In Part 1 we talked about how it takes more than one person, one church, one political party, or one culture to represent true wisdom, and how an over-identification with one over another is not only unwise but immature. Jesus said it reminded him of spoiled children whining about not getting their way.
“To what, then, can I compare the people of this generation? What are they like? They are like children sitting in the marketplace and calling out to each other:
“‘We played the pipe for you, and you did not dance, we sang a dirge, and you did not cry.’
For John the Baptist came neither eating bread nor drinking wine, and you say, ‘He has a demon.’ The Son of Man came eating and drinking, and you say, ‘Here is a glutton and a drunkard, a friend of tax collectors and sinners.’ But wisdom is proved right by all her children.” Luke 7:31-34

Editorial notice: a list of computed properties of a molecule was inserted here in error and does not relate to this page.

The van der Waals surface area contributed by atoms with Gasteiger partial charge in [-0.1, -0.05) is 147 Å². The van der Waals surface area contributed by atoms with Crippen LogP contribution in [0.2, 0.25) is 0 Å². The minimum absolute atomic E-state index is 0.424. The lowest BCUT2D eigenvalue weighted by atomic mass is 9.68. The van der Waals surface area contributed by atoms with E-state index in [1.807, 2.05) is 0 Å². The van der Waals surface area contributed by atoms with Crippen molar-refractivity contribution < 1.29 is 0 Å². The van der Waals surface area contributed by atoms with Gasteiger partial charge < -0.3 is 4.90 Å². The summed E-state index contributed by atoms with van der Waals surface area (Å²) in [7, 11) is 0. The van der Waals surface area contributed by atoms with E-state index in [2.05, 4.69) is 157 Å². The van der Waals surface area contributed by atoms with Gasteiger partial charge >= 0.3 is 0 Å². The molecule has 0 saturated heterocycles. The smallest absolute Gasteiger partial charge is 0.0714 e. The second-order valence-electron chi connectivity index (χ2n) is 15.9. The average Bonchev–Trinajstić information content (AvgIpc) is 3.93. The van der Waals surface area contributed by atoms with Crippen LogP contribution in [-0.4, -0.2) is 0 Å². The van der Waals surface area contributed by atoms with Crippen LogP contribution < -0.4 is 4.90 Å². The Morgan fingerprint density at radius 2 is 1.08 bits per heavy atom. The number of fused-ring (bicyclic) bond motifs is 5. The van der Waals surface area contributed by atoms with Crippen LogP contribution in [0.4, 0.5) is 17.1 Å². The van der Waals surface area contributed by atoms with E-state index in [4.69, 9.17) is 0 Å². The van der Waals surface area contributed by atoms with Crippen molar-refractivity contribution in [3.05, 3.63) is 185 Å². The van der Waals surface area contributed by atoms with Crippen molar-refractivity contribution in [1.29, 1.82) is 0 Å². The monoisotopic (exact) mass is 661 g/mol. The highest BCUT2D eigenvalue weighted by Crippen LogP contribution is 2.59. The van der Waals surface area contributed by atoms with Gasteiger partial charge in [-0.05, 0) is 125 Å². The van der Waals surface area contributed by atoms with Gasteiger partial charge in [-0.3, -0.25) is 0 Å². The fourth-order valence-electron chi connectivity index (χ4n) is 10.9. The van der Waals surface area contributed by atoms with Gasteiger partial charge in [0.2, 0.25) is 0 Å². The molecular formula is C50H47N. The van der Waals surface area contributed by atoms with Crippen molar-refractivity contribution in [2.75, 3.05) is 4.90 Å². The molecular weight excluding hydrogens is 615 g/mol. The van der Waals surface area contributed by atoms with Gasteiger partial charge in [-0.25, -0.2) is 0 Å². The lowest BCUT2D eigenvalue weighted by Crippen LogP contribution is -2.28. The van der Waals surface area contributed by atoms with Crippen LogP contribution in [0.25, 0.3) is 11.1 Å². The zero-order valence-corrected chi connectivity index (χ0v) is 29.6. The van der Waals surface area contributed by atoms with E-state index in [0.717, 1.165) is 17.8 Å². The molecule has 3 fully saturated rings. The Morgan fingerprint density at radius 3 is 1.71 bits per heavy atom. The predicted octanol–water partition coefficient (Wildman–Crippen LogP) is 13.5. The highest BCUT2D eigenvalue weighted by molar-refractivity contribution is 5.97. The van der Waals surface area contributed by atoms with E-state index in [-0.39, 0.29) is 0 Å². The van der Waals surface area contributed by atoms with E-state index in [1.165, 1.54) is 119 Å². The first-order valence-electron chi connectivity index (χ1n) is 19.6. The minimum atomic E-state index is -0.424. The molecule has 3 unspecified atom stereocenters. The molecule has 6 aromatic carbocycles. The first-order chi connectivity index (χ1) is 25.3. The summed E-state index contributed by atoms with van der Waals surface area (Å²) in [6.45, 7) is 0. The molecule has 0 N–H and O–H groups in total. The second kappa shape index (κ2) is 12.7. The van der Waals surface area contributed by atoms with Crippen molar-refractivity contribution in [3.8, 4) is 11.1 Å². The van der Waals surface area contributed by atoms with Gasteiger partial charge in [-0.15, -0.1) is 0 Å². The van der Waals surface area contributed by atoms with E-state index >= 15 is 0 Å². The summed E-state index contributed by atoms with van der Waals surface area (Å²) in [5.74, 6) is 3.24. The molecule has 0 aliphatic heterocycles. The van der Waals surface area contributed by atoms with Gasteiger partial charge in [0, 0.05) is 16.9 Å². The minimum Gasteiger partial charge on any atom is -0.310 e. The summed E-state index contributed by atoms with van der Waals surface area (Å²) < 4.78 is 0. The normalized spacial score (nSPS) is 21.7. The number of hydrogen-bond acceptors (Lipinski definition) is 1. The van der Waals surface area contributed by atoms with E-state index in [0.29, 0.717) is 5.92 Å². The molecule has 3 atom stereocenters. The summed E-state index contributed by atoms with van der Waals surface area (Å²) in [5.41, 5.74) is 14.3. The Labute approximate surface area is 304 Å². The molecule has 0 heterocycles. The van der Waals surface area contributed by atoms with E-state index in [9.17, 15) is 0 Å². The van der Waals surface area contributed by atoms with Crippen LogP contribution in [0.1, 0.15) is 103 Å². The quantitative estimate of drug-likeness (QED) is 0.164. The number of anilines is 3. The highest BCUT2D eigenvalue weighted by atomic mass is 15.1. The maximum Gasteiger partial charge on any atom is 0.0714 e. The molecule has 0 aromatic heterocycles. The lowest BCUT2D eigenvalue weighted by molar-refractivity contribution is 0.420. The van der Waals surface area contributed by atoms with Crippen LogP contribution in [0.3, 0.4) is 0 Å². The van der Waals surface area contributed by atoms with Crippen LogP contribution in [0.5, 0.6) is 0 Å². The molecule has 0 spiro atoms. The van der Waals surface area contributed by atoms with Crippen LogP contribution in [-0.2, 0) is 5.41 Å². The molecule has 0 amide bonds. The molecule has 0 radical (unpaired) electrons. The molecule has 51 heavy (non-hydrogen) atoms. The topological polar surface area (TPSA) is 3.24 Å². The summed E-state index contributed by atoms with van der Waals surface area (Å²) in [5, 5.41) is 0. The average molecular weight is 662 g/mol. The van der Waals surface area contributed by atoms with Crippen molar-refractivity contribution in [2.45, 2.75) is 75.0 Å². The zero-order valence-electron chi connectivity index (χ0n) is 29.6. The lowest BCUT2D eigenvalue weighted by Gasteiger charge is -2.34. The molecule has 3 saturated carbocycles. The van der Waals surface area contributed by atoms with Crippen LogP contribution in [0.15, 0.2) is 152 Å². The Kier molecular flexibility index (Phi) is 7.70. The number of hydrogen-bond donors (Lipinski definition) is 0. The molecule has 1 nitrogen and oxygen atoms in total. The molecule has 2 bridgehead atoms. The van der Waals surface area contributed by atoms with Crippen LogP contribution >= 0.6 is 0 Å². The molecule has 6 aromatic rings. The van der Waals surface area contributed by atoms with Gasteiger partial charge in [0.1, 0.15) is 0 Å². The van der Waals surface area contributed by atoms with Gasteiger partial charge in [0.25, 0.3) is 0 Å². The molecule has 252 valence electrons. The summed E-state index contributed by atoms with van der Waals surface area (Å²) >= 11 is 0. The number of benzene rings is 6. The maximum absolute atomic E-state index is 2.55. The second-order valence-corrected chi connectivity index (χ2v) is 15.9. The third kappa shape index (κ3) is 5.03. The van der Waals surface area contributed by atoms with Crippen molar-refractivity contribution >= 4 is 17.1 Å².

John and Jesus weren’t opposites. The way they conducted themselves was not contradictory but complementary. They both represented wisdom, while, from the outside looking in neither displayed to the naked eye all that wisdom entails. [Note: Of course Jesus was and is all that wisdom is, but to the ascetics of the day, he wasn’t ascetic enough. Although we might point out that he was born in a cave, fasted for forty days, and had no house to live in. Fairly ascetic from my point of view.] Continue reading